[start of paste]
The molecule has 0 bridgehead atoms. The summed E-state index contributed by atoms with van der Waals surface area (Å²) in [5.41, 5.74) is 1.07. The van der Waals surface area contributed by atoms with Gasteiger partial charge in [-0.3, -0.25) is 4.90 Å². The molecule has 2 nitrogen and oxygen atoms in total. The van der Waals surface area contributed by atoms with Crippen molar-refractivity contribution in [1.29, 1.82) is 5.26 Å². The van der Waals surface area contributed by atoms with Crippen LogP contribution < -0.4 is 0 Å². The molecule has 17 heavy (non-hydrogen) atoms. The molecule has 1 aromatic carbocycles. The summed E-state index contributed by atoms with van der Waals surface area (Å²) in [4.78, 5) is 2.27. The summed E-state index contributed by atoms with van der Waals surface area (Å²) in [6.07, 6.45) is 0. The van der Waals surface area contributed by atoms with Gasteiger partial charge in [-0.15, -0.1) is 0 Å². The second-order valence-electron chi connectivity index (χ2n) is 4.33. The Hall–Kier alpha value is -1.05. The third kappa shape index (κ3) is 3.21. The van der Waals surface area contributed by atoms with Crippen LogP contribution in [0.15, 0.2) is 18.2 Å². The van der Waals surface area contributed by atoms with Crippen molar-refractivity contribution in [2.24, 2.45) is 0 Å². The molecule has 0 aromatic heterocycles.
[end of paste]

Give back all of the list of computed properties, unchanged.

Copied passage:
The molecule has 0 bridgehead atoms. The summed E-state index contributed by atoms with van der Waals surface area (Å²) in [5.41, 5.74) is 1.07. The van der Waals surface area contributed by atoms with Gasteiger partial charge in [-0.3, -0.25) is 4.90 Å². The molecule has 2 nitrogen and oxygen atoms in total. The van der Waals surface area contributed by atoms with Crippen molar-refractivity contribution in [1.29, 1.82) is 5.26 Å². The van der Waals surface area contributed by atoms with Crippen LogP contribution < -0.4 is 0 Å². The molecule has 17 heavy (non-hydrogen) atoms. The molecule has 1 aromatic carbocycles. The summed E-state index contributed by atoms with van der Waals surface area (Å²) in [4.78, 5) is 2.27. The summed E-state index contributed by atoms with van der Waals surface area (Å²) in [6.07, 6.45) is 0. The van der Waals surface area contributed by atoms with Gasteiger partial charge in [-0.15, -0.1) is 0 Å². The second-order valence-electron chi connectivity index (χ2n) is 4.33. The Hall–Kier alpha value is -1.05. The third kappa shape index (κ3) is 3.21. The van der Waals surface area contributed by atoms with Crippen LogP contribution in [0.15, 0.2) is 18.2 Å². The van der Waals surface area contributed by atoms with Crippen molar-refractivity contribution in [2.24, 2.45) is 0 Å². The molecule has 0 aromatic heterocycles.